Even though the end of 2017 is near, it is not too late to get your business into the best possible tax position for the new year. Here are some year-end tax moves to consider: Update the office. A fresh coat of paint and new office furnishings not only make your place of business more comfortable, they also provide another tax deduction. How you handle deducting these expenses will vary depending upon whether you own or lease your office space, so reach out for assistance if you have questions. Reward your staff. If you have sufficient cash flow, giving your staff a yearend bonus is a great way to let them know you appreciate them. It’s also tax deductible. Update your skills. Attend a workshop or conference to improve your professional skills. While there are some limitations, many travel, lodging and out-of-pocket expenses related to professional training are tax-deductible. Be nimble. Recent discussions in Congress could mean a dramatic change in taxes on business profits beginning in 2018. Stay abreast of these developments in case you need to make last-minute moves to shift profits from one year to the next to reduce your tax rate. There are a lot of nuances in the tax code affecting each of these end-of-year moves. Don’t hesitate to get in touch if you need...

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Get ready to save more in 2018

Posted on Dec 5, 2017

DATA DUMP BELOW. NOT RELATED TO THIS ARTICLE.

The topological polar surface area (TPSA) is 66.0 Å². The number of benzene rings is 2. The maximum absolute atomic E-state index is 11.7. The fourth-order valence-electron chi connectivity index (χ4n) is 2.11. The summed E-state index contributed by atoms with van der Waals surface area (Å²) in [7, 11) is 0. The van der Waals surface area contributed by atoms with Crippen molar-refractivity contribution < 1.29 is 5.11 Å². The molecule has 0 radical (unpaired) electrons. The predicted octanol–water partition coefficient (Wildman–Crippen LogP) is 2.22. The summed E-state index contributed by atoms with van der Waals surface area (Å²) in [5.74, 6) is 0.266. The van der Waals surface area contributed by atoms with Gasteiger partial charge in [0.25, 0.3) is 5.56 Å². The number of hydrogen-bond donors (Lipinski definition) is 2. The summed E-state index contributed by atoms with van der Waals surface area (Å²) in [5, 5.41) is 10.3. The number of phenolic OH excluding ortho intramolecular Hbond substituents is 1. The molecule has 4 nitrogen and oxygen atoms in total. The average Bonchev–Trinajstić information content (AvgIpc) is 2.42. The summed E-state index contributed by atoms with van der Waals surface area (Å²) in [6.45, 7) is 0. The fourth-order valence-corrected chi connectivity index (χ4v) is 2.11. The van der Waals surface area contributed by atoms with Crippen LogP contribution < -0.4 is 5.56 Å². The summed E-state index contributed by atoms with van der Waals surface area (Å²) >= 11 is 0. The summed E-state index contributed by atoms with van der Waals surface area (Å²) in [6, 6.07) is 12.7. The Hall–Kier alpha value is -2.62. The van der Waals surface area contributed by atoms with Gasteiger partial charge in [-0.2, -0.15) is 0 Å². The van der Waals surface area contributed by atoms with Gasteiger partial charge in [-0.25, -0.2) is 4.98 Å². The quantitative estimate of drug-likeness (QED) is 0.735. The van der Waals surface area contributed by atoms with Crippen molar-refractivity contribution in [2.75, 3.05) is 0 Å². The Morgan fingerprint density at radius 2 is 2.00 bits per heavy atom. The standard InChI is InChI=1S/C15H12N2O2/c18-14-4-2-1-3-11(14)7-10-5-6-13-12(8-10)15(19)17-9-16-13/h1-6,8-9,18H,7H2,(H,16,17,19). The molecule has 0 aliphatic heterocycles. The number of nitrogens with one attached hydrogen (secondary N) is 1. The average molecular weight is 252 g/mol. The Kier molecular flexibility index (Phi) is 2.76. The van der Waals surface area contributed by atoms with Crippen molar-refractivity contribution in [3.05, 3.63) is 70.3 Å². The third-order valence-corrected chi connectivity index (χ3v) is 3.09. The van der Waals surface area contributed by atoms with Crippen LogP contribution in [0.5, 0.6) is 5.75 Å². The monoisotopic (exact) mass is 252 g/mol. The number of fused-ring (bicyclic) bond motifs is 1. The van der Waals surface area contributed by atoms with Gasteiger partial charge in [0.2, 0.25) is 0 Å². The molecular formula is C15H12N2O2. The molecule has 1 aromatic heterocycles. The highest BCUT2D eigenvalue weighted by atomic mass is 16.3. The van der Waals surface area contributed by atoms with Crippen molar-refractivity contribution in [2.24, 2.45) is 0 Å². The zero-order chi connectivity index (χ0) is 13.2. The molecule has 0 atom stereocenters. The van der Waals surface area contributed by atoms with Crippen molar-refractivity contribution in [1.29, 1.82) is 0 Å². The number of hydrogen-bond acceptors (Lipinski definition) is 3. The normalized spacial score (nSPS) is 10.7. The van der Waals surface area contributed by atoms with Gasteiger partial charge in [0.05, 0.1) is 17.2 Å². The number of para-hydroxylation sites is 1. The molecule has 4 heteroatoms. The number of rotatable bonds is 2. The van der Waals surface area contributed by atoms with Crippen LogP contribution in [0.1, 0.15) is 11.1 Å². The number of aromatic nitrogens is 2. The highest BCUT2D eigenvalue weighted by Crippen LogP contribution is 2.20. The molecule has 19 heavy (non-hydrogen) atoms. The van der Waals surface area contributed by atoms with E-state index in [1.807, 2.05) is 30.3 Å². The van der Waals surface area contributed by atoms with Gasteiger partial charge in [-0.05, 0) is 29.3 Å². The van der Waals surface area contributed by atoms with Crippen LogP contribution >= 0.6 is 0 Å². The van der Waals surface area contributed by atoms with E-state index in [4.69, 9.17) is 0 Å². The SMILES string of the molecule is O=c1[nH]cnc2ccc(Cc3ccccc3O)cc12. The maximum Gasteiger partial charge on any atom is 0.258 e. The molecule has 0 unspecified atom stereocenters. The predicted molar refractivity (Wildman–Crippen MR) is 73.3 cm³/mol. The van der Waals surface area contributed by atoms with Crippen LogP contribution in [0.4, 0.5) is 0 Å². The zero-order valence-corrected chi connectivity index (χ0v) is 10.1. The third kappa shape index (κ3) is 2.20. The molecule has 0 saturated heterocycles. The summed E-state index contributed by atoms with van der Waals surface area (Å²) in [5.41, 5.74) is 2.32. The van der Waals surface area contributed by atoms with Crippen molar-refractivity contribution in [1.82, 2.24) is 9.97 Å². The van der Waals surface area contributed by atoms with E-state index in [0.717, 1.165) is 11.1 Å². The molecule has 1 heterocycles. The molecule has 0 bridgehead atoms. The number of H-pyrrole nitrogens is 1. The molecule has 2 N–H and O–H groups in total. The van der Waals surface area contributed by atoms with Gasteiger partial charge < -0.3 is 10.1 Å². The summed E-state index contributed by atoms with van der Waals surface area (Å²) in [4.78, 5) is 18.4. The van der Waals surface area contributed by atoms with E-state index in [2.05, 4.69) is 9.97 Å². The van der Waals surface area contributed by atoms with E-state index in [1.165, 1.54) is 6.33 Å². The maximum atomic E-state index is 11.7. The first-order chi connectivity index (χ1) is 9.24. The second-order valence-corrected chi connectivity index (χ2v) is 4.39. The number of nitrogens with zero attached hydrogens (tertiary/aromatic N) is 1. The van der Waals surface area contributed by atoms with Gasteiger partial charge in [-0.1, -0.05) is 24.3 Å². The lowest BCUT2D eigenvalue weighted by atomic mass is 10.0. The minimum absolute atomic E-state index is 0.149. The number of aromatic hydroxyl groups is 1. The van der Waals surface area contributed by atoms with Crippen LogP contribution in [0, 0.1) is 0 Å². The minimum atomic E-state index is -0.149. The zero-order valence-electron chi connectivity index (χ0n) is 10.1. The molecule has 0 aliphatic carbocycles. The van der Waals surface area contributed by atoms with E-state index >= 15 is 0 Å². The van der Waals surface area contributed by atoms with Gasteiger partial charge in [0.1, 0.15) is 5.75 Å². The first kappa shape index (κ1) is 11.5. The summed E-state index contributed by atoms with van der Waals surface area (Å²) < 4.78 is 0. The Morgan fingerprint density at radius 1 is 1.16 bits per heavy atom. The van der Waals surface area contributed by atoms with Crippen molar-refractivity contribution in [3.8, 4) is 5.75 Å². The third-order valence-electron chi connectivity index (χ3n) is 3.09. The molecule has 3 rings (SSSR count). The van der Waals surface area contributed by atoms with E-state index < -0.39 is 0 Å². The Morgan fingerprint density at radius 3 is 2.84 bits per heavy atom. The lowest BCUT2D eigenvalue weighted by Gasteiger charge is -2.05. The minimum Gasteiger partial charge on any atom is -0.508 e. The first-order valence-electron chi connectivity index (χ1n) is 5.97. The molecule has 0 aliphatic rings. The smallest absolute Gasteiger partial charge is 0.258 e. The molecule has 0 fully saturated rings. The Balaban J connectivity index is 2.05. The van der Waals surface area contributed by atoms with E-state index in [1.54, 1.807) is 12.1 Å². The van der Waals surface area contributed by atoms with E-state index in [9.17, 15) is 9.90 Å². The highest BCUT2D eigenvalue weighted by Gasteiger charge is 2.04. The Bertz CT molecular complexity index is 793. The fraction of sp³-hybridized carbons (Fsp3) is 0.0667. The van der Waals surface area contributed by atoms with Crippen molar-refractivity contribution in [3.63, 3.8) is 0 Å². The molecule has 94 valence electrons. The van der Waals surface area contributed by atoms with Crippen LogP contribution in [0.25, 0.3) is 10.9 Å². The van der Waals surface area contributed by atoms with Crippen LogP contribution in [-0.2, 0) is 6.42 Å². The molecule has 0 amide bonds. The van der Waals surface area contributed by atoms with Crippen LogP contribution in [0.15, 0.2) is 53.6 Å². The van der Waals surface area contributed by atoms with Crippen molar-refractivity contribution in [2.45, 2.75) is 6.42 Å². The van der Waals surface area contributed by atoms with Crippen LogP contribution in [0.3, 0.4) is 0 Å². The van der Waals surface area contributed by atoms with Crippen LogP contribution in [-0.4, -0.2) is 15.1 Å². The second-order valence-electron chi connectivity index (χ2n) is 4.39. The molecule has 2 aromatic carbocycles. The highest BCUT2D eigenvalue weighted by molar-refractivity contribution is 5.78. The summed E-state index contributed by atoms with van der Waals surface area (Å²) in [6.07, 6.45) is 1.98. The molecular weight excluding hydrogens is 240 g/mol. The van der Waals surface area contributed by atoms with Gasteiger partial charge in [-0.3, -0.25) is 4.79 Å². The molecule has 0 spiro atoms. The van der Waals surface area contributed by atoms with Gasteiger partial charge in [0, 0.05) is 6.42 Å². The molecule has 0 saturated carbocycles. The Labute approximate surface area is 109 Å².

You can save more for retirement next year using tax-advantaged accounts, thanks to a boost in the maximum 401(k) contribution rate by the IRS. The maximum rate increases by $500 to $18,500, which is the first increase in three years. Those aged 50 or older can still contribute an additional $6,000 on top of that amount. This is good news, because a 401(k) is one of most potent tools in your retirement arsenal. It offers many benefits over other forms of saving, including: Tax-deferred growth. Pre-tax income of $18,500 invested over 30 years with 6 percent annual cumulative interest will grow to $111,901.92. That’s compared with $67,588.76 of the same amount of income invested after being taxed at the highest rate. While you’ll owe tax on 401(k) withdrawals after retirement, you may be able to manage your 401(k) withdrawals to fall into a lower income bracket. Roth option. You may opt to make your contributions to a 401(k) as a Roth investment, meaning you invest post-tax income, but you can withdraw from your Roth tax-free during retirement. A mix of traditional and Roth accounts will give you flexibility to manage your income tax rate during retirement. Company match. Many companies offer to match the first few percentage points of their employees contributions to a 401(k). Even if you can’t max out your contribution, you should try to invest up to your company’s match limit. Otherwise, you’re just leaving money on the table. While 401(k)s have great utility, they come with a few downsides. Any withdrawals made before age 59 1/2 are assessed a 10 percent penalty fee, in addition to being taxed as regular income during the year they are withdrawn. Any investments in 401(k)s also are limited to a few choices set by your employer’s retirement plan, so a limited number of conventional investment options in mutual funds is one of the trade-offs of using a...